Ser Loras Tyrell (More experiments: acrylic gouache)

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The Knight of Flowers.
Turner acrylic gouache on Etival cold-pressed paper, 20×30 cm. 

This piece was done for a scholarly work titled “The Heroic and Chivalric Codes of Westeros”, by Dr. Carol Jamison.

It’s also another media experiment. This time, I gave acrylic gouache a go. It’s something that a lot of people have never heard about (and that a lot of stores don’t stock), but it’s actually really, really cool as it combines several features that I like about both watercolours, and acrylics, and gouache.

  • When applied thinly and with much water, it looks like watercolour.
  • It dries to be water-resistant, so it allows glazing (unlike gouache). That also means it dries on your palette, so you need to work with porcelain palettes rather than plastic. Fortunately, a little drop of paint goes a long way, so it’s not much of a waste.
  • In thicker layers, it becomes opaque, but you have a lot of control over how opaque you want it.
  • Even in thicker layers, you don’t get the flaky stuff you tend to get with gouache, unless you want to get very, very thick.
  • When dry, the pant looks matte, like gouache, but unlike acrylics (which is why I don’t like thin acrylics – just don’t like it shiny).

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Left: I did a lot of detail and shadows first (unlike with watercolour, where you’d do those last) and then glazed over the detailing with thinly diluted colour washes; the detailing remains intact.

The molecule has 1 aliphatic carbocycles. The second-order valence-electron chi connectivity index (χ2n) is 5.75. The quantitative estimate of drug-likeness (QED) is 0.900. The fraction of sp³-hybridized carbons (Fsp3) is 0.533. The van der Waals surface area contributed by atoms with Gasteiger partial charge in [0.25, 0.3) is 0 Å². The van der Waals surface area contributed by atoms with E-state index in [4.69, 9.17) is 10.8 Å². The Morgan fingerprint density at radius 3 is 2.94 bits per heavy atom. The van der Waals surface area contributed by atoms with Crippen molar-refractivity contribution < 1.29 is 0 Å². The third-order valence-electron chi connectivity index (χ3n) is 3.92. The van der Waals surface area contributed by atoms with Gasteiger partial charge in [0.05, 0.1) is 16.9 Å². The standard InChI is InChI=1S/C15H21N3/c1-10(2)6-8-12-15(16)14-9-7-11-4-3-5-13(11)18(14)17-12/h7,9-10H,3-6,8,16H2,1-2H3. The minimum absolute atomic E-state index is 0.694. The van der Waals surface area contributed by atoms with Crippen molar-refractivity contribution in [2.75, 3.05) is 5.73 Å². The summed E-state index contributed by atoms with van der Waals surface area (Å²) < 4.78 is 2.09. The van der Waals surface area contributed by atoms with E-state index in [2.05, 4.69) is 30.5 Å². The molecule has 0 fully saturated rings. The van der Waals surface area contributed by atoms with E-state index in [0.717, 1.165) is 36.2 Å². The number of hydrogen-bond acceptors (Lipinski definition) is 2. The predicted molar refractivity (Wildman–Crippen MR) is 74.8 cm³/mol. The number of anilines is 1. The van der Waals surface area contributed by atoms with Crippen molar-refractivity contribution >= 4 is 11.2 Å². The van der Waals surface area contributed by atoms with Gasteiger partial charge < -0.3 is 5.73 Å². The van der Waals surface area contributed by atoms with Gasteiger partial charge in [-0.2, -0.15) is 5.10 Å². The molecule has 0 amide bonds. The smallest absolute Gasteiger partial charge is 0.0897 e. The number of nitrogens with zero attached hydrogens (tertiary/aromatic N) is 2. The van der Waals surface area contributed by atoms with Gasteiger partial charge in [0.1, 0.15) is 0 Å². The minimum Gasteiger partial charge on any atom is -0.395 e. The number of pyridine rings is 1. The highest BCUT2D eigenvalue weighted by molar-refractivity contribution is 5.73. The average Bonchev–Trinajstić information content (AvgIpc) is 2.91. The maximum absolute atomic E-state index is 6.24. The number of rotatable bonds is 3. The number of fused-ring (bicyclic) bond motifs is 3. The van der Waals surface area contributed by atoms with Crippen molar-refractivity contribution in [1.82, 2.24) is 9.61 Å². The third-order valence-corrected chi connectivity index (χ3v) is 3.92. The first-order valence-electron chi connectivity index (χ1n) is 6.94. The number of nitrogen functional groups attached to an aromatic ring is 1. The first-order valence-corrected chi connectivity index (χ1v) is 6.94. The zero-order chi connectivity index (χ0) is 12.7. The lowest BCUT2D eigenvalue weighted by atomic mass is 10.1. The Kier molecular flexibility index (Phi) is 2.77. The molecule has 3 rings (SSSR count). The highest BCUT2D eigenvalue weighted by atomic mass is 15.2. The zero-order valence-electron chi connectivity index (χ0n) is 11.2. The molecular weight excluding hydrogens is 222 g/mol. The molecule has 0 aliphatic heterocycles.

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The end of a realm, of a world, of a dream

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“Jenny bowed her head again. For a moment, the rough clang of blade on blade filled her ears. She remembered that noise, and the cry of the dying, atop a high hill beneath a scorching sun. Black armor and a bloody blade. And the battle. Such a battle, one worthy of the world’s ending. And hadn’t it been? The end of a realm, of a world, of a dream…”

Watercolour and gel pen on Fabriano paper, 28×38 cm.

The battle of Camlann – the calm before the storm. From an upcoming novel by Paul Leone, merging a Victorian vampire tale with Arthurian legend.

Prints here!

It’s been a crazy summer, with a lot of unforeseen stuff that ate up my summer holidays completely. This is the only full painting I got done during that time, which is slightly frustrating, but it’s also another bit of proof for my conviction that breaks in your art transform you. Months ago, I resolved to try a softer approach to colouring than the one I had developed over the last four years (not fully intentionally either). I tried it, but it didn’t work – I just slipped back into old habits. Now, after three months with virtually no painting, it was incredibly easy to incorporate new habits. So – the break was a good thing in the end.